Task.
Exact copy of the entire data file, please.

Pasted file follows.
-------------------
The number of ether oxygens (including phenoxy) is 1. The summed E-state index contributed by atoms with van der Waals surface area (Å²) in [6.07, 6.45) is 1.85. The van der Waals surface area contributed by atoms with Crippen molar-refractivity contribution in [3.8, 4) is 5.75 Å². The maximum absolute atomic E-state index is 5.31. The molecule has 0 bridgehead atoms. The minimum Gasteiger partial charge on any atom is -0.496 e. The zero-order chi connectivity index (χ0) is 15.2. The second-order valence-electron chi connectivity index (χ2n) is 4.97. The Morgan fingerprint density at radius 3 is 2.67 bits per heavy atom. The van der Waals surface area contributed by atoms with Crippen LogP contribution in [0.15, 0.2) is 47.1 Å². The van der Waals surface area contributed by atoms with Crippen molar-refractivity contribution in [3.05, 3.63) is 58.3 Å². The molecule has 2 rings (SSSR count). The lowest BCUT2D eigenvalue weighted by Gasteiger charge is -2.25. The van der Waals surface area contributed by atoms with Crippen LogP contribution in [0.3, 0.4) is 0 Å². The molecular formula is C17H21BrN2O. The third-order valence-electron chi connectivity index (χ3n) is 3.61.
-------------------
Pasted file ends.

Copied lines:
The number of ether oxygens (including phenoxy) is 1. The summed E-state index contributed by atoms with van der Waals surface area (Å²) in [6.07, 6.45) is 1.85. The van der Waals surface area contributed by atoms with Crippen molar-refractivity contribution in [3.8, 4) is 5.75 Å². The maximum absolute atomic E-state index is 5.31. The molecule has 0 bridgehead atoms. The minimum Gasteiger partial charge on any atom is -0.496 e. The zero-order chi connectivity index (χ0) is 15.2. The second-order valence-electron chi connectivity index (χ2n) is 4.97. The Morgan fingerprint density at radius 3 is 2.67 bits per heavy atom. The van der Waals surface area contributed by atoms with Crippen LogP contribution in [0.15, 0.2) is 47.1 Å². The van der Waals surface area contributed by atoms with Crippen molar-refractivity contribution in [3.05, 3.63) is 58.3 Å². The molecule has 2 rings (SSSR count). The lowest BCUT2D eigenvalue weighted by Gasteiger charge is -2.25. The van der Waals surface area contributed by atoms with Crippen LogP contribution in [0.3, 0.4) is 0 Å². The molecular formula is C17H21BrN2O. The third-order valence-electron chi connectivity index (χ3n) is 3.61.